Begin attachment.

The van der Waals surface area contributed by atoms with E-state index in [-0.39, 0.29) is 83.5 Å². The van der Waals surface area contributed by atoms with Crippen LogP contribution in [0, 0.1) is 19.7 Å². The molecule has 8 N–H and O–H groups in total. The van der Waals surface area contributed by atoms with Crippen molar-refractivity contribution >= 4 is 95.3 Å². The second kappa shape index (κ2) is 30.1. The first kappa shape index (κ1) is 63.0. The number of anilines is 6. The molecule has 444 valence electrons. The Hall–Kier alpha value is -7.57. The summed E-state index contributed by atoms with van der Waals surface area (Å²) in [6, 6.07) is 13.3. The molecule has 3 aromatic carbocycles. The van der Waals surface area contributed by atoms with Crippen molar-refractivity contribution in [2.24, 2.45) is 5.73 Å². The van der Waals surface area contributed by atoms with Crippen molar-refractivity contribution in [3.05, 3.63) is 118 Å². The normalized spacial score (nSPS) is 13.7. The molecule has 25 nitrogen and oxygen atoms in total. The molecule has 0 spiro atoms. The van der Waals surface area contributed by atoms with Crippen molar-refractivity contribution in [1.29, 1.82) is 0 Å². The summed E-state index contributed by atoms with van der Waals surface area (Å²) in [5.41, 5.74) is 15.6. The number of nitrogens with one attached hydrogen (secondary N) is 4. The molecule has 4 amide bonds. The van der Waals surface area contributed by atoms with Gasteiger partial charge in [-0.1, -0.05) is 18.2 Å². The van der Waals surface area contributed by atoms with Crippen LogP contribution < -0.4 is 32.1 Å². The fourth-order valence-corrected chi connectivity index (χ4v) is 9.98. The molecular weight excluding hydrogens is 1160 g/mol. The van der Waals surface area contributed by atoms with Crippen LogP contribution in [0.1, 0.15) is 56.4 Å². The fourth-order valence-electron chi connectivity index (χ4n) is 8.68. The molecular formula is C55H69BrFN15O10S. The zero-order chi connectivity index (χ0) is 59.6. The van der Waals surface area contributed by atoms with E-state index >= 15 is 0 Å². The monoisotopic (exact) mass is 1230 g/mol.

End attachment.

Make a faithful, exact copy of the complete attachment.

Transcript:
The van der Waals surface area contributed by atoms with E-state index in [-0.39, 0.29) is 83.5 Å². The van der Waals surface area contributed by atoms with Crippen LogP contribution in [0, 0.1) is 19.7 Å². The molecule has 8 N–H and O–H groups in total. The van der Waals surface area contributed by atoms with Crippen molar-refractivity contribution >= 4 is 95.3 Å². The second kappa shape index (κ2) is 30.1. The first kappa shape index (κ1) is 63.0. The number of anilines is 6. The molecule has 444 valence electrons. The Hall–Kier alpha value is -7.57. The summed E-state index contributed by atoms with van der Waals surface area (Å²) in [6, 6.07) is 13.3. The molecule has 3 aromatic carbocycles. The van der Waals surface area contributed by atoms with Crippen molar-refractivity contribution in [2.24, 2.45) is 5.73 Å². The van der Waals surface area contributed by atoms with Crippen molar-refractivity contribution in [3.05, 3.63) is 118 Å². The normalized spacial score (nSPS) is 13.7. The molecule has 25 nitrogen and oxygen atoms in total. The molecule has 0 spiro atoms. The van der Waals surface area contributed by atoms with Crippen molar-refractivity contribution in [1.29, 1.82) is 0 Å². The summed E-state index contributed by atoms with van der Waals surface area (Å²) in [5.41, 5.74) is 15.6. The number of nitrogens with one attached hydrogen (secondary N) is 4. The molecule has 4 amide bonds. The van der Waals surface area contributed by atoms with Gasteiger partial charge in [-0.1, -0.05) is 18.2 Å². The van der Waals surface area contributed by atoms with Crippen LogP contribution < -0.4 is 32.1 Å². The fourth-order valence-corrected chi connectivity index (χ4v) is 9.98. The molecular weight excluding hydrogens is 1160 g/mol. The van der Waals surface area contributed by atoms with Crippen LogP contribution in [0.1, 0.15) is 56.4 Å². The fourth-order valence-electron chi connectivity index (χ4n) is 8.68. The molecular formula is C55H69BrFN15O10S. The zero-order chi connectivity index (χ0) is 59.6. The van der Waals surface area contributed by atoms with E-state index >= 15 is 0 Å². The monoisotopic (exact) mass is 1230 g/mol.